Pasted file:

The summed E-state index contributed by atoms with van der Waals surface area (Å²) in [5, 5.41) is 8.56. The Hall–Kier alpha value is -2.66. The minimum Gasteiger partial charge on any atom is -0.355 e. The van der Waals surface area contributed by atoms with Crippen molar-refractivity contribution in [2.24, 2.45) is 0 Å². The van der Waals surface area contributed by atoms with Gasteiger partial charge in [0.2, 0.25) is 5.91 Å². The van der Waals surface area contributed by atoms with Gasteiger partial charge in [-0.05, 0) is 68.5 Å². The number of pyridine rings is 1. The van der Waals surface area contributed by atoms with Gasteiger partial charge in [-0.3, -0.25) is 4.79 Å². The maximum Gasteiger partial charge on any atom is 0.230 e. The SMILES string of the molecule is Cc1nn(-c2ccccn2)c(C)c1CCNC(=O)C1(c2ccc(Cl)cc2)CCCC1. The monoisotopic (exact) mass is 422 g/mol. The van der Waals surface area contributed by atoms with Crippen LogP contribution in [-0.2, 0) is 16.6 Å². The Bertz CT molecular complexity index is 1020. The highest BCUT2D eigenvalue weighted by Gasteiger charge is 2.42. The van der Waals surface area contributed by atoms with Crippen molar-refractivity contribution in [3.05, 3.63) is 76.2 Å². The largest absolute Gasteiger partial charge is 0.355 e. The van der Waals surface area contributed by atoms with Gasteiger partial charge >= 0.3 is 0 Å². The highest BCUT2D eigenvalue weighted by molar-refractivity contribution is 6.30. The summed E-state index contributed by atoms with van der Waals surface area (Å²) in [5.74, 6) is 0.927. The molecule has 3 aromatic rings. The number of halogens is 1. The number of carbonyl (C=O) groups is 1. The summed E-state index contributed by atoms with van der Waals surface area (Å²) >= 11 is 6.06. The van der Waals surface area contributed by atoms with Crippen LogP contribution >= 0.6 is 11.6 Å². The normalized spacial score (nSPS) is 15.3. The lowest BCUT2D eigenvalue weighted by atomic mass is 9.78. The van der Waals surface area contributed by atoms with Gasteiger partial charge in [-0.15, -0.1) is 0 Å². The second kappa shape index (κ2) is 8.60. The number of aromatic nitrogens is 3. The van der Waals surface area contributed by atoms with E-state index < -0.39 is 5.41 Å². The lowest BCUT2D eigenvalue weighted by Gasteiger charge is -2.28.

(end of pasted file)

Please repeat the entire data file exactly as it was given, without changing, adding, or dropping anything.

The summed E-state index contributed by atoms with van der Waals surface area (Å²) in [5, 5.41) is 8.56. The Hall–Kier alpha value is -2.66. The minimum Gasteiger partial charge on any atom is -0.355 e. The van der Waals surface area contributed by atoms with Crippen molar-refractivity contribution in [2.24, 2.45) is 0 Å². The van der Waals surface area contributed by atoms with Gasteiger partial charge in [0.2, 0.25) is 5.91 Å². The van der Waals surface area contributed by atoms with Gasteiger partial charge in [-0.05, 0) is 68.5 Å². The number of pyridine rings is 1. The van der Waals surface area contributed by atoms with Gasteiger partial charge in [-0.3, -0.25) is 4.79 Å². The maximum Gasteiger partial charge on any atom is 0.230 e. The SMILES string of the molecule is Cc1nn(-c2ccccn2)c(C)c1CCNC(=O)C1(c2ccc(Cl)cc2)CCCC1. The monoisotopic (exact) mass is 422 g/mol. The van der Waals surface area contributed by atoms with Crippen LogP contribution in [-0.2, 0) is 16.6 Å². The Bertz CT molecular complexity index is 1020. The highest BCUT2D eigenvalue weighted by Gasteiger charge is 2.42. The van der Waals surface area contributed by atoms with Crippen molar-refractivity contribution in [3.05, 3.63) is 76.2 Å². The largest absolute Gasteiger partial charge is 0.355 e. The van der Waals surface area contributed by atoms with Gasteiger partial charge >= 0.3 is 0 Å². The highest BCUT2D eigenvalue weighted by molar-refractivity contribution is 6.30. The summed E-state index contributed by atoms with van der Waals surface area (Å²) in [5.74, 6) is 0.927. The molecule has 3 aromatic rings. The number of halogens is 1. The number of carbonyl (C=O) groups is 1. The summed E-state index contributed by atoms with van der Waals surface area (Å²) >= 11 is 6.06. The van der Waals surface area contributed by atoms with Crippen LogP contribution >= 0.6 is 11.6 Å². The normalized spacial score (nSPS) is 15.3. The lowest BCUT2D eigenvalue weighted by atomic mass is 9.78. The van der Waals surface area contributed by atoms with Gasteiger partial charge in [-0.15, -0.1) is 0 Å². The second kappa shape index (κ2) is 8.60. The number of aromatic nitrogens is 3. The van der Waals surface area contributed by atoms with E-state index < -0.39 is 5.41 Å². The lowest BCUT2D eigenvalue weighted by Gasteiger charge is -2.28.